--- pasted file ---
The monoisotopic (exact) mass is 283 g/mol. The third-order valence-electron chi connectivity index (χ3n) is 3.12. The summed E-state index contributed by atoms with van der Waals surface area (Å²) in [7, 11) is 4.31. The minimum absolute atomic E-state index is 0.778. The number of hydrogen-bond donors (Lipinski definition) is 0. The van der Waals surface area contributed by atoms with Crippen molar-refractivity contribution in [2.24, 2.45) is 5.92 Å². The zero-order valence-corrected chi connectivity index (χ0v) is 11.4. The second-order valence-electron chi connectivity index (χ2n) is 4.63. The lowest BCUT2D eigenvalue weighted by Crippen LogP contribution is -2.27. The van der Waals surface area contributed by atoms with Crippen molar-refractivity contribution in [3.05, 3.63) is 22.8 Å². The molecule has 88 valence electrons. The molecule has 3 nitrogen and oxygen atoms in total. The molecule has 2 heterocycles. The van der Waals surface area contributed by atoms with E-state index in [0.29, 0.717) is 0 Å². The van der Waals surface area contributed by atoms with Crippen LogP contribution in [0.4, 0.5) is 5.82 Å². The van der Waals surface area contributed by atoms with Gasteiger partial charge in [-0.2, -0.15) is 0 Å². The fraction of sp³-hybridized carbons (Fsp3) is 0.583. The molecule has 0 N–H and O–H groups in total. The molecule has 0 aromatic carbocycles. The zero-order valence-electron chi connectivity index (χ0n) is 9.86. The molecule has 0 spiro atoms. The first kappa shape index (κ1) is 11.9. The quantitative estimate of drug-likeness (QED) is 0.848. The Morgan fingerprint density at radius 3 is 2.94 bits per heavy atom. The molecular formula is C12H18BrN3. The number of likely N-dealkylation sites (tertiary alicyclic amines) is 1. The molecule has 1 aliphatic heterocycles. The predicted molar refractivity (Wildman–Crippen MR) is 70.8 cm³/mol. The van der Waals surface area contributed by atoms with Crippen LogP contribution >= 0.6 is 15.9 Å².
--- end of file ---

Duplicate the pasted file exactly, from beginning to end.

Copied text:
The monoisotopic (exact) mass is 283 g/mol. The third-order valence-electron chi connectivity index (χ3n) is 3.12. The summed E-state index contributed by atoms with van der Waals surface area (Å²) in [7, 11) is 4.31. The minimum absolute atomic E-state index is 0.778. The number of hydrogen-bond donors (Lipinski definition) is 0. The van der Waals surface area contributed by atoms with Crippen molar-refractivity contribution in [2.24, 2.45) is 5.92 Å². The zero-order valence-corrected chi connectivity index (χ0v) is 11.4. The second-order valence-electron chi connectivity index (χ2n) is 4.63. The lowest BCUT2D eigenvalue weighted by Crippen LogP contribution is -2.27. The van der Waals surface area contributed by atoms with Crippen molar-refractivity contribution in [3.05, 3.63) is 22.8 Å². The molecule has 88 valence electrons. The molecule has 3 nitrogen and oxygen atoms in total. The molecule has 2 heterocycles. The van der Waals surface area contributed by atoms with E-state index in [0.29, 0.717) is 0 Å². The van der Waals surface area contributed by atoms with Crippen LogP contribution in [0.4, 0.5) is 5.82 Å². The van der Waals surface area contributed by atoms with Gasteiger partial charge in [-0.2, -0.15) is 0 Å². The fraction of sp³-hybridized carbons (Fsp3) is 0.583. The molecule has 0 N–H and O–H groups in total. The molecule has 0 aromatic carbocycles. The zero-order valence-electron chi connectivity index (χ0n) is 9.86. The molecule has 0 spiro atoms. The first kappa shape index (κ1) is 11.9. The quantitative estimate of drug-likeness (QED) is 0.848. The Morgan fingerprint density at radius 3 is 2.94 bits per heavy atom. The molecular formula is C12H18BrN3. The number of likely N-dealkylation sites (tertiary alicyclic amines) is 1. The molecule has 1 aliphatic heterocycles. The predicted molar refractivity (Wildman–Crippen MR) is 70.8 cm³/mol. The van der Waals surface area contributed by atoms with Crippen LogP contribution >= 0.6 is 15.9 Å².